Marianne Moore: Poetry

July 24, 2010

“The Hero:” El Greco

“the startling El Greco / brimming with inner light” (ll 51-52)

We may never know whether Moore had in mind a particular painting by El Greco when she wrote these words, but she is directing us to a work that suggests the opposite of greed. With that as a cue, if we look to works by El Greco in New York by 1930, where she might most easily have seen them, we find a view of Toledo, several Princes of the Church, a vision St. John, and “The Purification of the Temple” in the Frick Collection.

The bequest of Henry Clay Frick in 1909, the  c. 1600 oil on canvas painting is small, 16 1/2 x 28 5/8 inches.  It depicts the biblical moment narrated in Matthew 21:12:

“And Jesus went into the temple of God, and cast out all them that sold and bought in the temple, and overthrew the tables of the moneychangers, and the seats of them that sold doves.” (King James Version)

Readers may judge whether this is the “startling El Greco.”

1 Comment »

  1. From my ALA conference paper on Moore:
    In “The Hero” (a kind of prologue to a play) Moore turns to another Old Master: El Greco–an artist who couldn’t differ more from Dürer. Here we encounter Southern, Counter Reformation Europe, and “altogether new shape” (MM) that declares not descriptive accuracy or calculation but the power of hte invisible ; not fantasy but “reverence for mystery.”. In fact El Greco was admired in Moore’s time as a precursor to expressionism and cubism.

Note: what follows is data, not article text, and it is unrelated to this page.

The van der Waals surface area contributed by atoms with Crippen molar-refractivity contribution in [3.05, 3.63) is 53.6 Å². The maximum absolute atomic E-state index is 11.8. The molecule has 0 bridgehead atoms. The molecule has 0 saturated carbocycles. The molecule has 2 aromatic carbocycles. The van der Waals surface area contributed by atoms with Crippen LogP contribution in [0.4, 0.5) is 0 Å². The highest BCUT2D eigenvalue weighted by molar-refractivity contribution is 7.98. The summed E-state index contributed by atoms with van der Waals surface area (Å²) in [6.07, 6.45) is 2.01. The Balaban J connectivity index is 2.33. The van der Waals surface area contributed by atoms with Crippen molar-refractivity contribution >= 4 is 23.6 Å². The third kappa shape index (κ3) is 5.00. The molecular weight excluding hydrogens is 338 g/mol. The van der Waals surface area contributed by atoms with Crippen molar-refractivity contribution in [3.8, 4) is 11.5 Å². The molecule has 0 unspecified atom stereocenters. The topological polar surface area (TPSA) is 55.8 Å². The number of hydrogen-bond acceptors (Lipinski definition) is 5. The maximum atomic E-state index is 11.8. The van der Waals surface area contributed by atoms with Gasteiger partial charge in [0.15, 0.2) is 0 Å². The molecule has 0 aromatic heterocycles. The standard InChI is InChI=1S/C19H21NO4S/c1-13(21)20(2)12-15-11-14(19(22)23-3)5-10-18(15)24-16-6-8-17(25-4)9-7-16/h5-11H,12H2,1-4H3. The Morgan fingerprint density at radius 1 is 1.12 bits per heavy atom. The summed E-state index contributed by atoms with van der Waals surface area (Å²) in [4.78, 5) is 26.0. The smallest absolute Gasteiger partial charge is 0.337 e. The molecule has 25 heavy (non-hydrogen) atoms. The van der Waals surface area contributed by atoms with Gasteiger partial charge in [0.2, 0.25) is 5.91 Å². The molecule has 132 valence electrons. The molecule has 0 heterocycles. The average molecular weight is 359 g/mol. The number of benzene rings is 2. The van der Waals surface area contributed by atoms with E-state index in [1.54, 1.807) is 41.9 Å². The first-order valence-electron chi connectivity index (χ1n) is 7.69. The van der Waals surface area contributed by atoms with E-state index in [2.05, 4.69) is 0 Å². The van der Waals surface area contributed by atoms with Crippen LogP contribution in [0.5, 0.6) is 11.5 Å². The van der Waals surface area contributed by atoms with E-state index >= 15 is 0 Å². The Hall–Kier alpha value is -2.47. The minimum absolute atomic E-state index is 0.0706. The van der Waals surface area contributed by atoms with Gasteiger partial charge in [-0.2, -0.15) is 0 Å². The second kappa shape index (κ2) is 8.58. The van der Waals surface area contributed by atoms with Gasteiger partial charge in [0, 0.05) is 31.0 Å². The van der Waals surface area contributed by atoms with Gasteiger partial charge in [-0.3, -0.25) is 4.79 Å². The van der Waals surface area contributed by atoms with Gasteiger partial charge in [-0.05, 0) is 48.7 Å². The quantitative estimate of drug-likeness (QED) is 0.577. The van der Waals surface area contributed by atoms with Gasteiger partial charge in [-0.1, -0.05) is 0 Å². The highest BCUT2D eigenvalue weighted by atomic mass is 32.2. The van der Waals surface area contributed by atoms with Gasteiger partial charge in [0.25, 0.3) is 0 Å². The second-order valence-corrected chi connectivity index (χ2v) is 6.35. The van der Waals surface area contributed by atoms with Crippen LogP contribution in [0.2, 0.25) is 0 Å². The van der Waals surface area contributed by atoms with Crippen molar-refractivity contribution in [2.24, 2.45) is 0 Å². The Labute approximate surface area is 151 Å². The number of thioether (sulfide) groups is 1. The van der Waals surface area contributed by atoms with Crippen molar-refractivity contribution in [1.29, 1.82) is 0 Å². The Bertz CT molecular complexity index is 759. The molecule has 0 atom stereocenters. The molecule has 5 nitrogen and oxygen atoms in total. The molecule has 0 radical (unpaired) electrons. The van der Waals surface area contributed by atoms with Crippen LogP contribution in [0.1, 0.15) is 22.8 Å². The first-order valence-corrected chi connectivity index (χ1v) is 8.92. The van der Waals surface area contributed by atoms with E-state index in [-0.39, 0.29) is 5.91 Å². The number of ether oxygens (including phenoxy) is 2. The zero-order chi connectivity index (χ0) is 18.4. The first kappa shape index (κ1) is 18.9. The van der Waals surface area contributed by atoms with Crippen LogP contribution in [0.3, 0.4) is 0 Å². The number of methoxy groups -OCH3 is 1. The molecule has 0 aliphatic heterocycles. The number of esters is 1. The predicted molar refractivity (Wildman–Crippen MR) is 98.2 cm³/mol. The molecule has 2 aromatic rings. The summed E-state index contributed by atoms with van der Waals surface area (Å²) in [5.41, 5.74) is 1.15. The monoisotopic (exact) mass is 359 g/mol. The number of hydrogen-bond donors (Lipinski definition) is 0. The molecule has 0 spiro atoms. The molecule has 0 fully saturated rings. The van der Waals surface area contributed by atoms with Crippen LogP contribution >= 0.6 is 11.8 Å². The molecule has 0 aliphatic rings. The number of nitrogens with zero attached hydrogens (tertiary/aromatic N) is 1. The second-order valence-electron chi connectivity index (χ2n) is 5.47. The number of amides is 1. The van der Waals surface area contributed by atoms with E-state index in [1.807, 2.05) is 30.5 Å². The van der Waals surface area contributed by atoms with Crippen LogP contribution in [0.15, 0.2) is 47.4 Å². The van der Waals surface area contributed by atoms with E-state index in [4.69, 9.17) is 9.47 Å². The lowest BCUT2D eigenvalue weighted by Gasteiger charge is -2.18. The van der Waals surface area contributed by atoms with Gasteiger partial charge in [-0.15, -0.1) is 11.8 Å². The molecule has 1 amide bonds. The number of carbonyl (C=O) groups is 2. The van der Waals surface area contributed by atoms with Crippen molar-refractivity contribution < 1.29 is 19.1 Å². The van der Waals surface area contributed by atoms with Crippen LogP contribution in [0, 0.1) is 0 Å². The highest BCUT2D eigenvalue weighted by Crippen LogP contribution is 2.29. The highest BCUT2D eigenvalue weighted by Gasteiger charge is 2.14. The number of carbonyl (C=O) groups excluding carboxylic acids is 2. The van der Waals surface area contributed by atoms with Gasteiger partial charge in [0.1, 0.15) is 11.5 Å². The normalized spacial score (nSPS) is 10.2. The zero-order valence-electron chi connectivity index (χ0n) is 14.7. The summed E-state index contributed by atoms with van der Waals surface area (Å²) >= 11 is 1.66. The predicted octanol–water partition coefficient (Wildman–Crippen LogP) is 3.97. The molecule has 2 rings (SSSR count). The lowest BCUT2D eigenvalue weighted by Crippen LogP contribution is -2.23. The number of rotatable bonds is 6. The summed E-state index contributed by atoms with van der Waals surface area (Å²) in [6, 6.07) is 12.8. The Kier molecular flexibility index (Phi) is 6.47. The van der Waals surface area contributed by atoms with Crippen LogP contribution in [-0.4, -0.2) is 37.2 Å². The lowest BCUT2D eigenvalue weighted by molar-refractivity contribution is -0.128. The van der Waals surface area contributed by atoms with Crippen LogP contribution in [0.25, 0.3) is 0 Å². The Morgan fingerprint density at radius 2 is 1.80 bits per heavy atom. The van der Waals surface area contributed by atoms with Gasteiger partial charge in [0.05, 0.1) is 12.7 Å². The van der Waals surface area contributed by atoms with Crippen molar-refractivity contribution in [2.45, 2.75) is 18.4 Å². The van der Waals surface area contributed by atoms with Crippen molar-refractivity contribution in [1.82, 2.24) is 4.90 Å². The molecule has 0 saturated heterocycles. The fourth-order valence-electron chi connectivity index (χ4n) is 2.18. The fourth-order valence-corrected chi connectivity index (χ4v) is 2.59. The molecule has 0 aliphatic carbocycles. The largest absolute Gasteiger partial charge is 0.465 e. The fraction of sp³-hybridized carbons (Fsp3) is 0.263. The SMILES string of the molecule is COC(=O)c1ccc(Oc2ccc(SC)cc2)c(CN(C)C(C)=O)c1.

. Various candidates for the title “hero” come before us–the hero is like us, but also different–his ancestry is both Roman (the heros of Republican civic virtue who rise to leadership but relinquish absolute power, covet nothing that they have let go), Old Testament (flawed heros Jacob, Joseph, Moses), Christian–Bunyan’s struggling Pilgrim,– and Revolutionary (Washington, who was hindered to succeed, and who willingly limited his powers and refused kingship over the new republic). All figures who “covet nothing that they have let go.” The scene is quite different from that of The Steeple Jack–not a resort full of sights but the grave site of a founder, as if to say to America:–et in arcadia ego. [show Poussin] Despite his Colonial costume the Negro reminds us that America’s story is unfinished. The poem rests in his eyes, and his eyes do not settle on mere facts of human history; there is a higher truth than history, that guides it.
    Moore had read enough about El Greco to know the apocryphal story : asked why he sat in a darkened room, he claimed the daylight disturbed his “inner light.” “The startling El Greco brimming with inner light.” El Greco makes the perfect dialectical partner with Dürer– [show El Greco images] We might say that El Greco takes over where the sight-seeking Dürer leaves off–. The star on the steeple in the poem dedicated to Dürer “stands for hope.” But the hero understands “hope not being hope until all cause for hope has vanished.” Moore had thought of El Greco in connection with the idea of the hero well before she wrote the poem. In her Dial review of 1928, on a new translation of Cervantes’ Don Quixote, one Spaniard calls another to her mind:
    “The humble grandeur which DQ achieved through ‘good sense and good conduct,’ ‘modesty, liberality, courtesy,’ ‘chaste ears and compassionate deeds,’ has somehow acquired an angelic quality–akin to what Mr. Henry McBride finds in the paintings by El Greco–a ‘curiously lambent inner glow’ that gives it ‘an unearlthly impressiveness’.” We might say that the distorting El Greco “let’s go” of Dürer’s descriptive/materialist accuracy, and “calculation” in favor of revelation. (reflecting anti materialist values in the Depression)

    Comment by Bonnie Costello — August 19, 2010 @ 11:43 am |Reply

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